The responsibilities of a workforce investment board are vast, and chief among them is to oversee local career centers where job seekers can find employment information and connect to career development and training opportunities in the area. To do this well, WIBs need a clear understanding of the needs of the community they serve. Launch a proactive effort to unearth the needs of the people in your community with these four tips:
1. Leverage Your Community & Employer Contacts
You likely already have a list of local community leaders and employers; now it's time to reach out to the people on it and ask for their input. Kiwanis clubs, for example, use their contact lists to conduct interviews with local leaders and learn the needs of their communities.1
Start this outreach effort by sending an email introducing yourself and your WIB and explaining what you are trying to do. Invite recipients to email their thoughts on the needs of the community to you. What are they seeing? Stress that as a community leader, they have insight that you could use. To those who don't reply to your email, follow up with a phone call in about a week. Track the responses you get and look for common themes and issues that come up. You may also wish to administer surveys and conduct in-person interviews with your contacts in the community.
Don't forget to reach out to your community's de facto leaders as well. Communities often have informal leaders who might not have an official title but are recognized by people in the community. To identify these, Elisa Herrera of the Latino Leadership Council recommends asking individuals in the community whom they go to for help and support.2 Make sure they name specific individuals, she emphasizes. For instance, if they say they go to their church for help, ask them to name the person at their church they go to.
2. Form a Community Advisory Committee
Consider forming a community advisory committee. This committee would be made up of people representing a cross-section of the community - business owners, community leaders, and members of youth organizations and church groups. They would be tasked with identifying the local community's needs and bringing that information back to your WIB.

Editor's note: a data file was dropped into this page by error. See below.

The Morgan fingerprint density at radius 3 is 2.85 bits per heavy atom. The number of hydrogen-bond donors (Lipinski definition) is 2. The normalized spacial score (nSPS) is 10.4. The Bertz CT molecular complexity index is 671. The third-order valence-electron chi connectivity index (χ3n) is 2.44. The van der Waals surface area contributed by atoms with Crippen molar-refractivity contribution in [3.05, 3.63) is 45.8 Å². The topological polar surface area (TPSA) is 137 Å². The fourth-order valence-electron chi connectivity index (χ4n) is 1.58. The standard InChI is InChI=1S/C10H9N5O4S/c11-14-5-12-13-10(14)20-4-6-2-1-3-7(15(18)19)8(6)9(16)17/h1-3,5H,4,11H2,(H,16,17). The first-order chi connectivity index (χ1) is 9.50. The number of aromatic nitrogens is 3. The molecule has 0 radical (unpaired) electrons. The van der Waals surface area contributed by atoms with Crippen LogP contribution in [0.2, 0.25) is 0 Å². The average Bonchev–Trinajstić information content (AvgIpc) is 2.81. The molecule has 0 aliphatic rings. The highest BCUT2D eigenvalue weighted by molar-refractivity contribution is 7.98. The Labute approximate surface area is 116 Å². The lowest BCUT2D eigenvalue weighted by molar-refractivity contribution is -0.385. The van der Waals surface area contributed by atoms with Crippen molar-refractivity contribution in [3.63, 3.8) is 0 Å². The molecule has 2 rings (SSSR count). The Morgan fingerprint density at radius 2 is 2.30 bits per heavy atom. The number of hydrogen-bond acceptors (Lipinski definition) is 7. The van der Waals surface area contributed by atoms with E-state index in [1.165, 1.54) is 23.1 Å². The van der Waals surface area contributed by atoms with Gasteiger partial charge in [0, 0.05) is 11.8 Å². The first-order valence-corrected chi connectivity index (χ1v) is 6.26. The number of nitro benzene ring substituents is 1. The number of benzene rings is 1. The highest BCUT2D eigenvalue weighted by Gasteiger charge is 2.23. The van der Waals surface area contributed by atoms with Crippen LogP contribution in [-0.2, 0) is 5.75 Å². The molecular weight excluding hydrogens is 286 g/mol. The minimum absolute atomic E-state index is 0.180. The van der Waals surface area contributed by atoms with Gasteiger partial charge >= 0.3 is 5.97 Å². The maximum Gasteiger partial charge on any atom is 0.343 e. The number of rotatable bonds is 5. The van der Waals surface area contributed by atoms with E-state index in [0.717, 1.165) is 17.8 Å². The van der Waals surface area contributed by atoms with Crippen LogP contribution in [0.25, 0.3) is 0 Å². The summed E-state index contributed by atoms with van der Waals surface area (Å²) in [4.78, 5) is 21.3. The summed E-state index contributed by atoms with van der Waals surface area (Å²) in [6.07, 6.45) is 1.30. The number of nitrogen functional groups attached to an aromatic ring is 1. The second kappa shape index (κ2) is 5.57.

The types of things committee members could be looking into include:
- The problems that people in the community are frequently experiencing
- What services would help mitigate these problems
- The activities of community life, such as groups and events held at local churches, political organizations, women's organizations and youth organizations
3. Go Door-to-door
Perhaps the best way of getting input from the community is to go door-to-door and ask everyone the same question. For example, the La Grange, Illinois, Head Start program goes door-to-door in apartment complexes to recruit low-income families to apply for early childhood education federal funding.3 When conducting door-to-door interviews, be sure to ask questions of both heads of the household and not just one.
This is not only a great way to collect data, but it's also an effective way to build awareness about what services your WIB offers. Bring plenty of brochures and business cards to hand out, and offer to follow up with those who seem interested in your services.
4. Conduct Periodic Surveys
Another way to gather information is to conduct periodic surveys. One way of doing this is to distribute questionnaires using mailing lists or local community partners such as medical clinics. You can also conduct phone surveys. For instance, you might survey your current and past clients, asking a list of questions about their needs and the needs of other people they know. Make sure your survey is large, representative and random enough to give accurate results. Use clear, simple questions that are easy to answer.
Gaining an understanding of your community's needs requires a proactive approach. By taking these steps, you will become more attuned to local needs and how your career center can serve the community.
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